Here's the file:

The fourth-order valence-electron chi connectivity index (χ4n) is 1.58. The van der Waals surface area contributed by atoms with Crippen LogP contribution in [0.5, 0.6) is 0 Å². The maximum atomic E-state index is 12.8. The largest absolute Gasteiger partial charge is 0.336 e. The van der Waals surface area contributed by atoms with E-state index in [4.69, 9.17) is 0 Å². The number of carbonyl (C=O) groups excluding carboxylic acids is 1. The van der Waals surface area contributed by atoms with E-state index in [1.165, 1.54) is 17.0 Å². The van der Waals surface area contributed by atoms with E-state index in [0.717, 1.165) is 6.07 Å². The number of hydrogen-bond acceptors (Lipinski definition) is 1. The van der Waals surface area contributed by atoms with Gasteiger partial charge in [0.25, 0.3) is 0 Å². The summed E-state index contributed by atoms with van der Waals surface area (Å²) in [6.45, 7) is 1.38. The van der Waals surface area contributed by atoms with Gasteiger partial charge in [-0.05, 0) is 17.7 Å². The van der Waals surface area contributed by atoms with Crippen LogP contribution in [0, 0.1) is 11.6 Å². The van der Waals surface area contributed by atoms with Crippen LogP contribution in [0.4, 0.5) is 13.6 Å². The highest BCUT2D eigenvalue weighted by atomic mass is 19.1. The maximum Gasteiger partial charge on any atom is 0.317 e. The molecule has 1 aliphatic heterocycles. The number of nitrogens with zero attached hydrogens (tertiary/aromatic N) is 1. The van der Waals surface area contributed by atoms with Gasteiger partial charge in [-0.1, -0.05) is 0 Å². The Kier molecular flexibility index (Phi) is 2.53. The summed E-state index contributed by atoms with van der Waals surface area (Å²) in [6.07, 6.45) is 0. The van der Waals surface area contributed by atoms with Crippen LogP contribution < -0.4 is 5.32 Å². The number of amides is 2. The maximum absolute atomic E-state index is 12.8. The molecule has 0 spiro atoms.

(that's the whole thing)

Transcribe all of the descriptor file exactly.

The fourth-order valence-electron chi connectivity index (χ4n) is 1.58. The van der Waals surface area contributed by atoms with Crippen LogP contribution in [0.5, 0.6) is 0 Å². The maximum atomic E-state index is 12.8. The largest absolute Gasteiger partial charge is 0.336 e. The van der Waals surface area contributed by atoms with E-state index in [4.69, 9.17) is 0 Å². The number of carbonyl (C=O) groups excluding carboxylic acids is 1. The van der Waals surface area contributed by atoms with E-state index in [1.165, 1.54) is 17.0 Å². The van der Waals surface area contributed by atoms with E-state index in [0.717, 1.165) is 6.07 Å². The number of hydrogen-bond acceptors (Lipinski definition) is 1. The van der Waals surface area contributed by atoms with Gasteiger partial charge in [0.25, 0.3) is 0 Å². The summed E-state index contributed by atoms with van der Waals surface area (Å²) in [6.45, 7) is 1.38. The van der Waals surface area contributed by atoms with Gasteiger partial charge in [-0.05, 0) is 17.7 Å². The van der Waals surface area contributed by atoms with Crippen LogP contribution in [0, 0.1) is 11.6 Å². The van der Waals surface area contributed by atoms with Crippen LogP contribution in [0.4, 0.5) is 13.6 Å². The highest BCUT2D eigenvalue weighted by atomic mass is 19.1. The maximum Gasteiger partial charge on any atom is 0.317 e. The molecule has 1 aliphatic heterocycles. The number of nitrogens with zero attached hydrogens (tertiary/aromatic N) is 1. The van der Waals surface area contributed by atoms with Gasteiger partial charge in [-0.1, -0.05) is 0 Å². The Kier molecular flexibility index (Phi) is 2.53. The summed E-state index contributed by atoms with van der Waals surface area (Å²) in [6.07, 6.45) is 0. The van der Waals surface area contributed by atoms with Crippen LogP contribution < -0.4 is 5.32 Å². The number of amides is 2. The maximum absolute atomic E-state index is 12.8. The molecule has 0 spiro atoms.